People attending the Bio-IT World Conference and Expo held in Boston in April were wowed when a presenter used an iPhone to execute a molecular modeling simulation on the cloud with a few simple voice commands. That presenter was Bas Burger, president of global commerce for BT Global Services, and the clever minds behind the stunt were the people who make up BioTeam, a small company that provides informatics solutions to life science researchers.
The demonstration used Apple's Siri software, a natural language processing application that comes standard on the iPhone 4S and allows users to operate their iPhones with just their voices.
Burger first asked Siri to run the NAMD molecular modeling software application on his company's cloud service, BT Cloud Compute, to which Siri responded: "It depends — is this Bas?" After he confirmed his identity, Siri said, "Hi Bas. Yes, this experiment has been approved to be within your budget." Burger next told Siri to "please run the experiment on BT Compute," to which Siri replied, "OK, I have started the experiment for you." He then asked Siri to confirm the status of the experiment and return the results, which Siri then displayed on the iPhone screen.
Not quite there
If it seems too good to be true, that's because it is — at least for now. The application Burger demonstrated is not yet publicly available, and the presentation was intended to drum up excitement around the telecom giant's new compute cloud aimed at the life sciences market, which is called BT for Life Sciences R&D.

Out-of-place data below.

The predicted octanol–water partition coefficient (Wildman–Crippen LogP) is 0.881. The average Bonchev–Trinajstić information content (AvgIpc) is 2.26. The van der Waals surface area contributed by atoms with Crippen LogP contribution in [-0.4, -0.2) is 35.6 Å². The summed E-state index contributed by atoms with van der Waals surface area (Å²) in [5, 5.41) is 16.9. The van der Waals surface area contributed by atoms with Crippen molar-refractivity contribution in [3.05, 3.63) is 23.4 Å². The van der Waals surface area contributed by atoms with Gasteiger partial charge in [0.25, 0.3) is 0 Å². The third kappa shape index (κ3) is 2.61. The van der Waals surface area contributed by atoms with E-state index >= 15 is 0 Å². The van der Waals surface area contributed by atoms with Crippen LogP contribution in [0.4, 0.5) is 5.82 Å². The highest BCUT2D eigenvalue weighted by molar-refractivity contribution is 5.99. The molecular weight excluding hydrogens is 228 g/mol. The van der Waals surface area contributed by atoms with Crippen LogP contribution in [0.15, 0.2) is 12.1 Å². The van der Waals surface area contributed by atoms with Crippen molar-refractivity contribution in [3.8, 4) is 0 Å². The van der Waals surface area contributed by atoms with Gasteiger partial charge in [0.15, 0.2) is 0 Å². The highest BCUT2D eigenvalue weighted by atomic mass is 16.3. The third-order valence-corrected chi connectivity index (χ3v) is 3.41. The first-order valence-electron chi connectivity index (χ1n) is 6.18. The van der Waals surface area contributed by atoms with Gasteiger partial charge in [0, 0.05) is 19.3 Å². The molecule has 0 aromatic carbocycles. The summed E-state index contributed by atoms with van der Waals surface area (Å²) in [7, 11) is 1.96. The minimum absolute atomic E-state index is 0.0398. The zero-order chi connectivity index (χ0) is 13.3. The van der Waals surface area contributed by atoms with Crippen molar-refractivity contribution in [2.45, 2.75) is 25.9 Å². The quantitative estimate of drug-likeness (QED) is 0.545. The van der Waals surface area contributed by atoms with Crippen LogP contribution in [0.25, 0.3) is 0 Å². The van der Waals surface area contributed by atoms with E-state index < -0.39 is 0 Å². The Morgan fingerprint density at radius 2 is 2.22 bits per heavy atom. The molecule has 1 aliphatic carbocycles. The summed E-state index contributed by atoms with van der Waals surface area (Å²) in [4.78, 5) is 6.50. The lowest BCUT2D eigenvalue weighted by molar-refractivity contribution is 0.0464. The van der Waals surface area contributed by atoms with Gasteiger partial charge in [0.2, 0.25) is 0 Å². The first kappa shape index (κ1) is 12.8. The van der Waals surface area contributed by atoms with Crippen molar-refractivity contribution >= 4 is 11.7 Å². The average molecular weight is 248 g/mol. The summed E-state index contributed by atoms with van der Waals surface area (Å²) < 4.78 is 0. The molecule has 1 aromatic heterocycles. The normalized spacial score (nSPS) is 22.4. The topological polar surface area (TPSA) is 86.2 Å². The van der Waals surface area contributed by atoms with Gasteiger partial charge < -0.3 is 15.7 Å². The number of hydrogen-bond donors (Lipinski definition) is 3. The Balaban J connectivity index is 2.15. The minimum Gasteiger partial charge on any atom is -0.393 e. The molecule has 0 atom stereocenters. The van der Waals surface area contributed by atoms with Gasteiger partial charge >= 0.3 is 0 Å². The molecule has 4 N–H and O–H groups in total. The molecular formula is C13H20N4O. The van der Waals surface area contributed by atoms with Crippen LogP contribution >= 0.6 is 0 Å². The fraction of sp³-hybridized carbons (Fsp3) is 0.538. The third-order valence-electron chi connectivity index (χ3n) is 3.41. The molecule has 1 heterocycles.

"This idea came during a BT 'hothouse' session that we ran with customers, partners, [and] internal and external consultants during the validation stage of our BT Life Sciences R&D proposition," Burger says. "We were investigating options for natural language recognition interface versus traditional interfaces during this hothouse session. The teams came up with this approach and then mocked it up and presented it during the final presentation to the judges' panel. Once iPhone 4S devices became available, we felt that it would make it a natural choice for testing natural language interface for cloud approaches due to its pervasiveness as a consumer device of choice."
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The Siri demo was built on a hack engineered by BioTeam founding partner and principal investigator William Van Etten. Siri normally works by sending a recording of the question or command to servers at Apple, which then statistically analyze the sound wave to make sense out of it so that Siri can provide an appropriate response. Van Etten's implementation was specifically designed for the life science user, who uses a specific vocabulary. The vocal commands are rerouted to a proxy server hosted by BT Compute that screens the commands for matches to a list of phrases related to the workflow analysis pipeline. If the proxy server detects none of the key phrases, it sends the voice recording along to Apple's servers for normal operation.
Developers at BioTeam and BT Compute say this was no dog-and-pony show and that they are serious about the future of natural language processing in bioinformatics. In fact, they say voice-controlled computing is the next logical next step in how people interact with computers — and not just as a universal access tool for the disabled or a faster way to run a program than typing or clicking.
"As today's sequencing technology moves from laboratory instruments to devices and diagnostics areas, you could imagine a patient in a hospital or at a doctor's office where the attending physician uses Siri communication to order a full set of tests, including complete genome sequencing, identification of associated biomarkers, and even finding donors for bone marrow transfers by contacting national bone marrow databases," Burger says.